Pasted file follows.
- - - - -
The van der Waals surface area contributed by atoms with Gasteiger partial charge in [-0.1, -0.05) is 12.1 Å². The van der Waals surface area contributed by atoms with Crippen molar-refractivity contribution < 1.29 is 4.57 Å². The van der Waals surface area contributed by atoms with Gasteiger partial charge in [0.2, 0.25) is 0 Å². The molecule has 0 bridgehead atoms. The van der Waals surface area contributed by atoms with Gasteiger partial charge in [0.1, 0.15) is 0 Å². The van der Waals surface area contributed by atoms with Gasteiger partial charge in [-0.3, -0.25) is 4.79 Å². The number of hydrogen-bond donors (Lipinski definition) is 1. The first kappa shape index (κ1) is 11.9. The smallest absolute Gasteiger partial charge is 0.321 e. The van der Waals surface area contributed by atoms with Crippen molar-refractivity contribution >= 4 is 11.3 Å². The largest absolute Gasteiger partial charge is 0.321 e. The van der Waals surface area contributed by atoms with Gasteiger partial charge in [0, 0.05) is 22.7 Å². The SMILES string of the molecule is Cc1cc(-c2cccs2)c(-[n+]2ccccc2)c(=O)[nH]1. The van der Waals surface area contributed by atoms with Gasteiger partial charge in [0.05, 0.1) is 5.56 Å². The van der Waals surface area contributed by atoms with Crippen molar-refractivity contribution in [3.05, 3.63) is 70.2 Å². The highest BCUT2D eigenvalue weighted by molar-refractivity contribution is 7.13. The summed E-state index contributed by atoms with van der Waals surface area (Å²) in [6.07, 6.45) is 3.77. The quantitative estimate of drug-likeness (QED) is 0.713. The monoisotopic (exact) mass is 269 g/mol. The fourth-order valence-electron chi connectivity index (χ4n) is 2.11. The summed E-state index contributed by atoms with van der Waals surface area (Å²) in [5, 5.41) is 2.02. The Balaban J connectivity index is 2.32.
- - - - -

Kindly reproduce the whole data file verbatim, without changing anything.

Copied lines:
The van der Waals surface area contributed by atoms with Gasteiger partial charge in [-0.1, -0.05) is 12.1 Å². The van der Waals surface area contributed by atoms with Crippen molar-refractivity contribution < 1.29 is 4.57 Å². The van der Waals surface area contributed by atoms with Gasteiger partial charge in [0.2, 0.25) is 0 Å². The molecule has 0 bridgehead atoms. The van der Waals surface area contributed by atoms with Gasteiger partial charge in [0.1, 0.15) is 0 Å². The van der Waals surface area contributed by atoms with Gasteiger partial charge in [-0.3, -0.25) is 4.79 Å². The number of hydrogen-bond donors (Lipinski definition) is 1. The first kappa shape index (κ1) is 11.9. The smallest absolute Gasteiger partial charge is 0.321 e. The van der Waals surface area contributed by atoms with Crippen molar-refractivity contribution >= 4 is 11.3 Å². The largest absolute Gasteiger partial charge is 0.321 e. The van der Waals surface area contributed by atoms with Gasteiger partial charge in [0, 0.05) is 22.7 Å². The SMILES string of the molecule is Cc1cc(-c2cccs2)c(-[n+]2ccccc2)c(=O)[nH]1. The van der Waals surface area contributed by atoms with Gasteiger partial charge in [0.05, 0.1) is 5.56 Å². The van der Waals surface area contributed by atoms with Crippen molar-refractivity contribution in [3.05, 3.63) is 70.2 Å². The highest BCUT2D eigenvalue weighted by molar-refractivity contribution is 7.13. The summed E-state index contributed by atoms with van der Waals surface area (Å²) in [6.07, 6.45) is 3.77. The quantitative estimate of drug-likeness (QED) is 0.713. The monoisotopic (exact) mass is 269 g/mol. The fourth-order valence-electron chi connectivity index (χ4n) is 2.11. The summed E-state index contributed by atoms with van der Waals surface area (Å²) in [5, 5.41) is 2.02. The Balaban J connectivity index is 2.32.